The biggest step yet by China’s new leaders to move the nation’s financial system toward market-set lending rates heightens focus on what the central bank says is an even tougher reform: lifting restrictions on savers’ returns.
The People’s Bank of China ended a floor on borrowing costs previously set at 30 percent below the benchmark, it said July 19. The limit on mortgage rates will stay to curb property speculation, the PBOC said. Also unchanged was a 10 percent limit on what banks can offer over PBOC-set deposit rates.
Forcing banks to compete for funds would offer consumers more spending power, while undermining the model of state-directed, subsidized credit bequeathed to Premier Li Keqiang, who took office in March. At stake is phasing in reform without exacerbating a slowdown in the world’s second-largest economy.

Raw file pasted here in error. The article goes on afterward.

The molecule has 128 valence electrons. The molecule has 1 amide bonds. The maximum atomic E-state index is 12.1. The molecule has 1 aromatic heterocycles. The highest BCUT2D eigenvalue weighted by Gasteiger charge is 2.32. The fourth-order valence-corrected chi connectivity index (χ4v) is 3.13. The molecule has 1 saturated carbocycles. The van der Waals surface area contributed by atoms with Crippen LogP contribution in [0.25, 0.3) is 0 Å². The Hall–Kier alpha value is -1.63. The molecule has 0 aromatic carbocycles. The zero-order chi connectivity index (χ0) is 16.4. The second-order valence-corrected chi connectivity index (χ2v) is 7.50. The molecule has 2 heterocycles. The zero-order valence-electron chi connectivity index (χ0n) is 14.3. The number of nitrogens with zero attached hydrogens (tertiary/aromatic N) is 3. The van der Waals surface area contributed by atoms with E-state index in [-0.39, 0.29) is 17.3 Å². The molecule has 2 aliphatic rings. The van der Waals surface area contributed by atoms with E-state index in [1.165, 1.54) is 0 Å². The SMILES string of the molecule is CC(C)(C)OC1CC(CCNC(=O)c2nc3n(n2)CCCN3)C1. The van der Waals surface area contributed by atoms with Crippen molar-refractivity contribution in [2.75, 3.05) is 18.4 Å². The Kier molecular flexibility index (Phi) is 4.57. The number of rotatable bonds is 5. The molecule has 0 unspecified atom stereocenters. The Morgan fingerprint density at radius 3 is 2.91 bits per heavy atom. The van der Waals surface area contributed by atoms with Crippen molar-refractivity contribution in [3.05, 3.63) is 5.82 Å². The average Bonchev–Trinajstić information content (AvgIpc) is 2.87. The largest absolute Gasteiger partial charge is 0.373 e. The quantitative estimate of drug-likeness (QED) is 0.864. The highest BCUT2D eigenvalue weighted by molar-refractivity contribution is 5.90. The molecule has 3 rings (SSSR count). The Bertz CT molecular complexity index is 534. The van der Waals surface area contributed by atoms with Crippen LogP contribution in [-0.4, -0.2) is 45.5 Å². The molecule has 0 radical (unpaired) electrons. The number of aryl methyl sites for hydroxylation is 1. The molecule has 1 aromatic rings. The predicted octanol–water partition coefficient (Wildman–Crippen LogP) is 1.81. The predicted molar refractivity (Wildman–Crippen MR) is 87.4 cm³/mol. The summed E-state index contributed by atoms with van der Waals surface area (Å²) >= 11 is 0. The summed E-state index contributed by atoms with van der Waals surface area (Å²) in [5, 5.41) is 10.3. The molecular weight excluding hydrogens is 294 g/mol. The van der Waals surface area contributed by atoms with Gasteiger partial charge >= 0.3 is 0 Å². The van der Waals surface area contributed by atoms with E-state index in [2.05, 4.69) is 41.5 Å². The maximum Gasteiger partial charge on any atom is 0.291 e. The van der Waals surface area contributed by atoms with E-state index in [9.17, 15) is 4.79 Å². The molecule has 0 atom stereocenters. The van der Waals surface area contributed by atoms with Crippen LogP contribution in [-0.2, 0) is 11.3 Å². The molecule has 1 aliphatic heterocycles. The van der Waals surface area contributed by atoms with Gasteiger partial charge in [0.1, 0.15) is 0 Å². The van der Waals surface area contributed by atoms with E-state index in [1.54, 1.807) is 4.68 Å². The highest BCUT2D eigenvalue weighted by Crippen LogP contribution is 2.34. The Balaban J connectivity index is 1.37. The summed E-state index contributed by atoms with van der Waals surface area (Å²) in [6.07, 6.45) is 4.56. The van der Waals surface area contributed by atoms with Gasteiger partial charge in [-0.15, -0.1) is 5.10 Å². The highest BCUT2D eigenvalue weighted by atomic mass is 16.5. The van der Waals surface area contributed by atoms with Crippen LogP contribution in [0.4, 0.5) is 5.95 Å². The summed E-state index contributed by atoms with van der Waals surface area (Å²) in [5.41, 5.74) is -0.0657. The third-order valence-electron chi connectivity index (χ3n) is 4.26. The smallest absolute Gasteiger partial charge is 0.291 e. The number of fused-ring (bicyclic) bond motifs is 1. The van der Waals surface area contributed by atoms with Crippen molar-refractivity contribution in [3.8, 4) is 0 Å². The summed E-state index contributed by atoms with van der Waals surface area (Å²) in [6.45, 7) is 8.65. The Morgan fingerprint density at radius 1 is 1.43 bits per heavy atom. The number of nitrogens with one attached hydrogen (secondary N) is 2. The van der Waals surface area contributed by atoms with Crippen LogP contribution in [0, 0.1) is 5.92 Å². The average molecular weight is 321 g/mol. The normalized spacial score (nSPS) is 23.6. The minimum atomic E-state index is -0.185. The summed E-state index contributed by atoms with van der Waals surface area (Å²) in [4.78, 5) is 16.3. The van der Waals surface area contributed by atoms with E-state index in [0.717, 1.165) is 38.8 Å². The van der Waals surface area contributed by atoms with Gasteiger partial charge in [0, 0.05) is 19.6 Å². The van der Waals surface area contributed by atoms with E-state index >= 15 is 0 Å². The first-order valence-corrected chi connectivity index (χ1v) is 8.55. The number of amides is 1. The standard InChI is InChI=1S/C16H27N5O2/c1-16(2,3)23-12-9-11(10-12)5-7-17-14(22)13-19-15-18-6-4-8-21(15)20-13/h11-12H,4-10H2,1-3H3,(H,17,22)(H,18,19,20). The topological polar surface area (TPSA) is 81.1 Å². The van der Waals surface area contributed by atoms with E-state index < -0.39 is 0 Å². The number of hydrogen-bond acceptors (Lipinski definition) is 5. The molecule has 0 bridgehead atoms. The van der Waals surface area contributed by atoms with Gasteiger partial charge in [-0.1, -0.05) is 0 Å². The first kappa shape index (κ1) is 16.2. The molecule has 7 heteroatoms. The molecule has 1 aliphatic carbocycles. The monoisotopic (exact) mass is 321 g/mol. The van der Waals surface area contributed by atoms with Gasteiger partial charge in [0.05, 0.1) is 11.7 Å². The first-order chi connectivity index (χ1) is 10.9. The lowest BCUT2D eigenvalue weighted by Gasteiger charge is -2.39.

“Reducing controls on deposit rates would have a far bigger impact, boosting household income but also raising costs for large borrowers that have become addicted to cheap credit,” said David Loevinger, former U.S. Treasury Department senior coordinator for China affairs and now an emerging-markets analyst at TCW Group Inc. in Los Angeles.
The PBOC itself said three days ago that deposit-rate reform is “the most risky” part of liberalization. The central bank currently sets the one-year lending rate at 6 percent, with a one-year deposit rate of 3 percent. Prospects for a narrower interest margin may hurt Chinese bank stocks this week, according to Macquarie Capital Securities Ltd.